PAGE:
Dr Fagan, headmaster of the decrepit and disreputable Llanabba School, is appalled at the prospect of the dissolute Captain Grimes as a son-in-law. He despises his “wooden leg, abominable features and moral turpitude”.
Grimes (Douglas Hodge) isn’t that keen on marrying Flossy (Katy Wix) either, and looks around desperately for a means of escape, even during the actual ceremony.
Though this (very faithful) adaptation of Evelyn Waugh’s comedy of manners at times feels a bit flat and lifeless, a good cast keeps things bumping along. Eva Longoria is winning as the seemingly flighty yet ruthlessly steely Margot Beste-Chetwynde, while Jack Whitehall fits nicely into the role of hapless protagonist Paul Pennyfeather.
He’s smitten with Margot, who wants him to do her one little favour before they marry, just to pop over to France to help her business, the Latin American Entertainment Company. It’s a fateful request….
At last we reach the final of a series that’s suffered latterly from a drop in viewers after being moved to an uncomfortable berth on Friday nights. So let’s make one last plea to the BBC2 schedulers – when Only Connect returns, PUT IT BACK ON MONDAY NIGHT WHERE IT BELONGS.
Right, where were we? Yes, the final, and host Victoria Coren Mitchell looks positively regal in a lovely dress and a tiara as a disembodied hand pours a champagne tower in honour of the momentous occasion.
The two teams are excellent and completely worthy of their places and it’s a close, knotty match, at least to begin with. It’s played in the best of spirits, too, in that particular Only Connect way, with a lot of laughter. The questions are killers and the Connecting Walls monstrous. What fun!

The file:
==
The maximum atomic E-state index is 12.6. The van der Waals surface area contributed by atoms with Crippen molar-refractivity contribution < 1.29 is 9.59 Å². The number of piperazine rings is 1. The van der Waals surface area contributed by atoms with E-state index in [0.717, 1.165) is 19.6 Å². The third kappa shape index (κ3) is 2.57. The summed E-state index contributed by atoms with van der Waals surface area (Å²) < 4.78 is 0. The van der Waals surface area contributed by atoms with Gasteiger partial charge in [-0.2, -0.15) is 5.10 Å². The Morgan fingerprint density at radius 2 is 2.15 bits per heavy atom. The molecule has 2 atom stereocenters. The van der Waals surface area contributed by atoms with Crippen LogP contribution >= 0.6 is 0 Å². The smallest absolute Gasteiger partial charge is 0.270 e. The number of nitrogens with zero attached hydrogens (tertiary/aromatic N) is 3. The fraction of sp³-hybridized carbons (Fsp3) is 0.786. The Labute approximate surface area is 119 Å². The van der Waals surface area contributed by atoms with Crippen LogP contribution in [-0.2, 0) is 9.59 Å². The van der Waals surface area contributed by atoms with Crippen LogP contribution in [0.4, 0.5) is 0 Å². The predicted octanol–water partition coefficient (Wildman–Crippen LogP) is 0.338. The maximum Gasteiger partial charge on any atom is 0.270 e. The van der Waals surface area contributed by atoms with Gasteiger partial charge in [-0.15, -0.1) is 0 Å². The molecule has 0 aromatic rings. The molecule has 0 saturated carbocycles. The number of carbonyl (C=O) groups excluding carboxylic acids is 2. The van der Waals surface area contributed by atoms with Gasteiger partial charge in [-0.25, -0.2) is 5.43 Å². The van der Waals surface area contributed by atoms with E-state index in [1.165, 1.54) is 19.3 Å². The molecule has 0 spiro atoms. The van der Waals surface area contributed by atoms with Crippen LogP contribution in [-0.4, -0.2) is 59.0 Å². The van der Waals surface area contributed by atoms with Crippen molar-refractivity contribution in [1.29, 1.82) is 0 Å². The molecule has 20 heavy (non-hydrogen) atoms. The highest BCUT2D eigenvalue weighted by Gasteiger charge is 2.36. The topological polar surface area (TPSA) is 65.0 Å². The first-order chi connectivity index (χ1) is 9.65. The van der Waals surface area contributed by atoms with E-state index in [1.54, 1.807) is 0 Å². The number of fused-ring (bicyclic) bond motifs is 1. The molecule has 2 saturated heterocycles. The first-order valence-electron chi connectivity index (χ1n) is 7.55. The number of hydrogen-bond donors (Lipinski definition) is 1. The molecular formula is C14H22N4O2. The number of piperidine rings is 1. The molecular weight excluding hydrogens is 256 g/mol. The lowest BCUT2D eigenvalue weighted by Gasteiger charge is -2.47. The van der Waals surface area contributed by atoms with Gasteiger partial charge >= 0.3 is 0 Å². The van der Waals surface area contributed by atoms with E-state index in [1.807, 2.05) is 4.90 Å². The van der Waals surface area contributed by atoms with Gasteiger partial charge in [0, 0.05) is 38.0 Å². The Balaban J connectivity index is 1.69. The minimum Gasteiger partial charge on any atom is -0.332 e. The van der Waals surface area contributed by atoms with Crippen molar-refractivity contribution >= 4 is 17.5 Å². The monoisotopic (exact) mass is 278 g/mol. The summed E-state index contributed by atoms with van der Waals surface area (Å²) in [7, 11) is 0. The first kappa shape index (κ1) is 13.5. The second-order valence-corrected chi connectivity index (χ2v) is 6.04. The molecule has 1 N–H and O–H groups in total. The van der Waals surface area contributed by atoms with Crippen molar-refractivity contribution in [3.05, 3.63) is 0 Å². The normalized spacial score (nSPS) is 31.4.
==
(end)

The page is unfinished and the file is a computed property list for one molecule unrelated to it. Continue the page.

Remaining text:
The chattiest and best talk show on television returns with some good solid Hollywood-gold guests, Sir Michael Caine and Morgan Freeman.
The pair will be on the red sofa to talk about their new comedy caper movie Going in Style, about three old geezers (Alan Arkin is also in the cast) who rob a bank after losing all of their pension money in a financial crash. They plan to give some of the proceeds to charity, too, so it’s not at all morally dubious.
Also in the studio are Jack Whitehall and Gemma Whelan, currently appearing in BBC1’s adaptation of Evelyn Waugh’s Decline and Fall. Music is supplied by Take That.
The Get Down
Some felt Baz Luhrmann’s passionate, overblown musical drama about punk, disco and hip-hop happening all at once in 1970s New York was too much to take; others loved its chaotic clash of styles and will devour the batch of new episodes that are up on Netflix today.
Writer/director Judd Apatow follows up his hit “slacker” comedyThe 40 Year Old Virgin with another refreshingly bold entry in a genre formerly mired in facile, post-Farrelly brothers gross-out. Pudgy, curly-haired Seth Rogen (a charismatic supporting player in Virgin) plays a harmless pothead who impregnates Katherine Heigl’s media career girl during a drunken one-night stand. Prompted by the impending birth to give the relationship a go, our odd couple learns lessons about responsibility and life in general, but to hilarious rather than schmaltzy effect. Married-with-kids Paul Rudd and Leslie Mann (also Virgin alumni) are the foils for the younger pair, and Rogen’s buddies, led by Jonah Hill, the geek chorus. Thanks to quality, near-the-knuckle repartee and believable chemistry between Rogen and Grey’s Anatomy star Heigl (Apatow can certainly write for women), Knocked Up proves that hit comedy doesn’t have to dumb down for its demographic.